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Heart Transplantation: New Decade, New Perspectives

Jessica A. SteadmanI; Richard C. DalyI

DOI: 10.21470/1678-9741-2020-0601

Despite advances in medical and mechanical therapy, outcomes for end-stage heart failure patients remain poor. For a carefully selected cohort, heart transplantation remains the treatment of choice. Given limited organ availability, heart transplantation warrants careful consideration of the risk and benefits of transplant as well as a patient’s individual capacity to benefit from the transplant relative to the other pool of candidates. Heart transplantation presents an area of ongoing research and innovation aimed at solving the key limitations to transplantation, namely organ shortage and post-transplant allograft rejection.

Traditionally, cardiac allograft procurement occurs following donation after brainstem-determined death (DBD). Advantages of DBD include the ability to assess the organ prior to procurement allowing for optimal organ selection, controlled cardiac arrest and protection with cold cardioplegia, and avoidance of the detrimental effects of warm ischemia[1]. Since 2015, several centers have used hearts obtained following donation from select donors after circulatory-determined death (DCD)[2]. A study from the United Kingdom reported similar allograft performance and 90-day survival rates following DCD heart transplantation as compared to DBD transplantation[1]. These promising results offer a potential solution to bridge the gap between organ demand and availability. Forecasts have predicted that DCD heart transplantation could increase transplantation rates by up-to 20%[3]. Over the coming decade, we envisage more wide-spread use of DCD transplantation with greater standardization of procurement protocols to ensure organ quality and protection.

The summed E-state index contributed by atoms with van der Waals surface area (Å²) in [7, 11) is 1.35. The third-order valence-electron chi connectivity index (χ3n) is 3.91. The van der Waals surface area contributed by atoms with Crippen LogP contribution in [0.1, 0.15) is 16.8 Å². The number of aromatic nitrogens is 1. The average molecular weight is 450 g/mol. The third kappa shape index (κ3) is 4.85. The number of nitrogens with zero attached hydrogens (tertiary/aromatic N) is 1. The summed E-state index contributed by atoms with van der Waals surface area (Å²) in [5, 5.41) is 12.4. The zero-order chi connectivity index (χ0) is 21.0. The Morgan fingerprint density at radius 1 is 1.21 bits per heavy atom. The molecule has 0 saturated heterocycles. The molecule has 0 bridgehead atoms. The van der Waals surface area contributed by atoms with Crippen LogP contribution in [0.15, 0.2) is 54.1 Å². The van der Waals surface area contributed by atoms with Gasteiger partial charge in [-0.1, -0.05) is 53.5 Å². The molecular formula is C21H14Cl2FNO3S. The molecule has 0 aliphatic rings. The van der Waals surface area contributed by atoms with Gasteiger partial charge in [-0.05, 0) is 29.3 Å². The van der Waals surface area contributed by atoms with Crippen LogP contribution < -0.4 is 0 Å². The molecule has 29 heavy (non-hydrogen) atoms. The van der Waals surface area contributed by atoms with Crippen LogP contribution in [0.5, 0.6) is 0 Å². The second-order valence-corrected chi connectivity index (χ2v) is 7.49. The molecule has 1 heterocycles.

Ex-vivo perfusion of donor organs is another potential method for expanding donor heart availability. By preserving organs for longer time thus enabling transport to more distant locations, the use of such systems can allow for more even distribution of organs across regions. Moreover, donor hearts can be resuscitated, reducing the number of organs considered unsuitable for transplant[4]. The PROCEED II trial showed ex-vivo perfusion using the Organ Care System® (TransMedics, Andover, Massachusetts, United States of America) to be equivalent to cold ischemic preservation and with no detrimental effect on short-term patient or graft outcomes[4]. In addition, ex-vivo machine perfusion in the context of DCD donation could allow reanimation of the heart and restoration to near physiological state prior to transplantation[5]. Starting this year, the Mayo Clinic Transplant Center is launching a lung restoration center with the goal of increasing the availability for transplantation using ex-vivo lung perfusion. Optimized lungs will then be available to several transplant centers across the United States of America. With the improvement in ex-vivo perfusion technology, we envisage that a similar concept for heart preservation could be developed.